Moody's Could Downgrade U.S. Debt in 2013
Moody's Investors Service came out on Tuesday and said that it could downgrade the U.S. government's credit rating if long-term sustainable solutions are not produced to deal with the rising debt. In particular, Moody's said that if the Congress repeals looming spending cuts and tax increases which are set to begin next year, and does not replace them with measures designed to cut the deficit, the government would lose its AAA rating with Moody's.
Heading into the November presidential election, little is being done on Capitol Hill to address the debt and continued deficits. Once the outcome is determined, there will be plenty of work to be done to avoid yet another embarrassing downgrade, this time from Moody's.
The Wall Street Journal reports that on January 1, 2013, the previously negotiated spending cuts are set to kick in and tax rates will rise on more than 100 million Americans. Given the continued precarious state of the economy this could be worrisome, but there are no perfect solutions to getting a handle on the ballooning debt. This is particularly true if the economy continues to muddle along.
According to The Journal, the government has run a $1 trillion deficit for four consecutive years now and total government debt reached $16 trillion last year, which is just shy of the current $16.394 trillion debt ceiling.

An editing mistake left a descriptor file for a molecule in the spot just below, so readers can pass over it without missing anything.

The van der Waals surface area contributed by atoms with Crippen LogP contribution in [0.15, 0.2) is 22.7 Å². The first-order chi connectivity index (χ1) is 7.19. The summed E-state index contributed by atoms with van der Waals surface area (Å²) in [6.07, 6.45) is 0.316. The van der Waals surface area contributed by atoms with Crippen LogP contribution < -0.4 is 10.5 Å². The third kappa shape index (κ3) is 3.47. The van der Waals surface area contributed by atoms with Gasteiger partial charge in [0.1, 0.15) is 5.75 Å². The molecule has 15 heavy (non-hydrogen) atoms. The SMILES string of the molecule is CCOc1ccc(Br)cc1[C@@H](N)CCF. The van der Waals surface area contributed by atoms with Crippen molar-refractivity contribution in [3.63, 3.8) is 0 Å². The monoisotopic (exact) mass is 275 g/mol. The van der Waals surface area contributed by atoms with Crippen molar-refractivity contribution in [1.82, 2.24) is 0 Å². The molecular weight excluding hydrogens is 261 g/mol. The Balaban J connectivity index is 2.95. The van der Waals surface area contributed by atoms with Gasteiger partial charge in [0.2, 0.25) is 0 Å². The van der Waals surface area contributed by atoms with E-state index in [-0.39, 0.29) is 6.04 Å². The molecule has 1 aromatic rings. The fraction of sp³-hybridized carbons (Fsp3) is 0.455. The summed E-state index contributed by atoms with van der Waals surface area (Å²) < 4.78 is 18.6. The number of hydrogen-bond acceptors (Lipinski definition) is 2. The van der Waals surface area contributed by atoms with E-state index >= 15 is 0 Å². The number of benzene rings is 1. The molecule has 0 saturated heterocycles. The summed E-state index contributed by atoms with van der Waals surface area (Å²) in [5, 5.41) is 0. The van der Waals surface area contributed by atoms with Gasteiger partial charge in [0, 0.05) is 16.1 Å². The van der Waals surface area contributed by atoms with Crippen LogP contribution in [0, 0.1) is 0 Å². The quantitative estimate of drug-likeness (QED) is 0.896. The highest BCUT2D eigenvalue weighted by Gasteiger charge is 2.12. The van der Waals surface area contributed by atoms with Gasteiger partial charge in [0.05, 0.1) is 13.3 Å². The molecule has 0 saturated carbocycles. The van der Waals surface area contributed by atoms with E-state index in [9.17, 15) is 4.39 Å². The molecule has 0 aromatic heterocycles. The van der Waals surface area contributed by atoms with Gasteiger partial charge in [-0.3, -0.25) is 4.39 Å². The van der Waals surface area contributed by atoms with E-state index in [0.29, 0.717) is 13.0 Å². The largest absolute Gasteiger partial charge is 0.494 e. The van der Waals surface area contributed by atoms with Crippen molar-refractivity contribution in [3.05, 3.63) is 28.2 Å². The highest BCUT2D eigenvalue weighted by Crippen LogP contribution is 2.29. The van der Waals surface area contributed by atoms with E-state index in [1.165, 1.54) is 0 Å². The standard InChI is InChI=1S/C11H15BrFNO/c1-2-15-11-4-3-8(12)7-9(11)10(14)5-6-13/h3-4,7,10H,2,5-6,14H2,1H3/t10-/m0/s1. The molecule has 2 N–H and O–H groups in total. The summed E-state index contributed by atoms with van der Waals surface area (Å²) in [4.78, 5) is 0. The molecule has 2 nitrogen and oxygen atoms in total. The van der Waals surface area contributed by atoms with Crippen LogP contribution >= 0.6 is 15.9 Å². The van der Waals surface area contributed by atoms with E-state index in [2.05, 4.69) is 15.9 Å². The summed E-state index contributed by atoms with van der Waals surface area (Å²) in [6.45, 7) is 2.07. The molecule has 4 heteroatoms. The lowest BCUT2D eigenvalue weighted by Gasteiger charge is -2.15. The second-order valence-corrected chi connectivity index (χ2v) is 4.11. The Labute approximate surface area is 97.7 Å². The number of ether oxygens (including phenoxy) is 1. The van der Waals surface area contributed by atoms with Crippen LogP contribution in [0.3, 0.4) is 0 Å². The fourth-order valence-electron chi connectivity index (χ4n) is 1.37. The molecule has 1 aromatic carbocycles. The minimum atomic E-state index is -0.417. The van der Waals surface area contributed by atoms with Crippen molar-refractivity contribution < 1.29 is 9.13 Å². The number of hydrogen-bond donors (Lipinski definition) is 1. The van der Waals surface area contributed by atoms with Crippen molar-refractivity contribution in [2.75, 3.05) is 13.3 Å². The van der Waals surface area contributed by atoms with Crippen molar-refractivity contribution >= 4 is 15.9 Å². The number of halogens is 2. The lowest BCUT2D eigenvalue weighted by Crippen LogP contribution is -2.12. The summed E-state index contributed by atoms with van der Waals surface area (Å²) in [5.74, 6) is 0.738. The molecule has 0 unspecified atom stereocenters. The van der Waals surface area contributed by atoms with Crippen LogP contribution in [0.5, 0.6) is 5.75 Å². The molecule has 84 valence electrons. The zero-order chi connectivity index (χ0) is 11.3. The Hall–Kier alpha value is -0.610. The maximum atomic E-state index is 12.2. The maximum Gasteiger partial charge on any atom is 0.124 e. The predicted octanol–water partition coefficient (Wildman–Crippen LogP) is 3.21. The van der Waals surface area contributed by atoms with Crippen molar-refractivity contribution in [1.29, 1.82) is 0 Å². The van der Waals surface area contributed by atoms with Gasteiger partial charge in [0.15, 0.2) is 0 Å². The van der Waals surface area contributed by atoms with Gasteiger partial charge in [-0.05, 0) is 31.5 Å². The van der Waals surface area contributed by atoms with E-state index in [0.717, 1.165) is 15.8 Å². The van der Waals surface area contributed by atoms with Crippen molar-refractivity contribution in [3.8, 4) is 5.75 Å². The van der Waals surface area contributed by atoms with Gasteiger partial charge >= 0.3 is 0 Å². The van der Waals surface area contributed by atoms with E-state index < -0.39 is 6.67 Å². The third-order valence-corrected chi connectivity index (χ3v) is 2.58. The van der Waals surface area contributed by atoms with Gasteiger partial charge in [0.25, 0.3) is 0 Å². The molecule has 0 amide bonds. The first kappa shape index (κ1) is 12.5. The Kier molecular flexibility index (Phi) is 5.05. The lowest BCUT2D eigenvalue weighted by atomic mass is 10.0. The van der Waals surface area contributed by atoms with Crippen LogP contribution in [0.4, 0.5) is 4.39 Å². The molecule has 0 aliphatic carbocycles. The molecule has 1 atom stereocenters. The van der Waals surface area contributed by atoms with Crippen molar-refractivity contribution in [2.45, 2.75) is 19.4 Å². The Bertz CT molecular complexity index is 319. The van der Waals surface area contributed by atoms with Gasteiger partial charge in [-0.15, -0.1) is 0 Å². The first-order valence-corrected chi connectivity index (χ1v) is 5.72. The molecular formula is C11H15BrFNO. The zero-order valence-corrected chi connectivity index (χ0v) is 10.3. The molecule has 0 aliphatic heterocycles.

The Moody's report said that negotiations on Capitol Hill should "lead to specific policies that produce stabilization and then downward trend in the ratio of federal debt" to the size of the economy "over the medium term." The Moody's report noted that while some sort of agreement may not be reached in the immediate aftermath of the election, a deal needed to be reached sometime next year.
“The actions of policymakers in terms of long-term fiscal measures at the end of the year or in early 2013 will be important determinants of how we deal with the rating outlook,” Moody's said. "Including reform of entitlement programs would add to the long-term stability of any fiscal plan.”
The warning from Moody's comes more than a year after Standard & Poor's lowered the U.S.'s AAA credit rating. Currently, there is little consensus within the government about how to go about making the necessary policy changes to address the out-of-control fiscal situation, although both Republicans and Democrats at least appear to comprehend the seriousness of the situation. When it comes down to making the tough decisions, there is little indication of a way forward at this point that both parties can agree upon.
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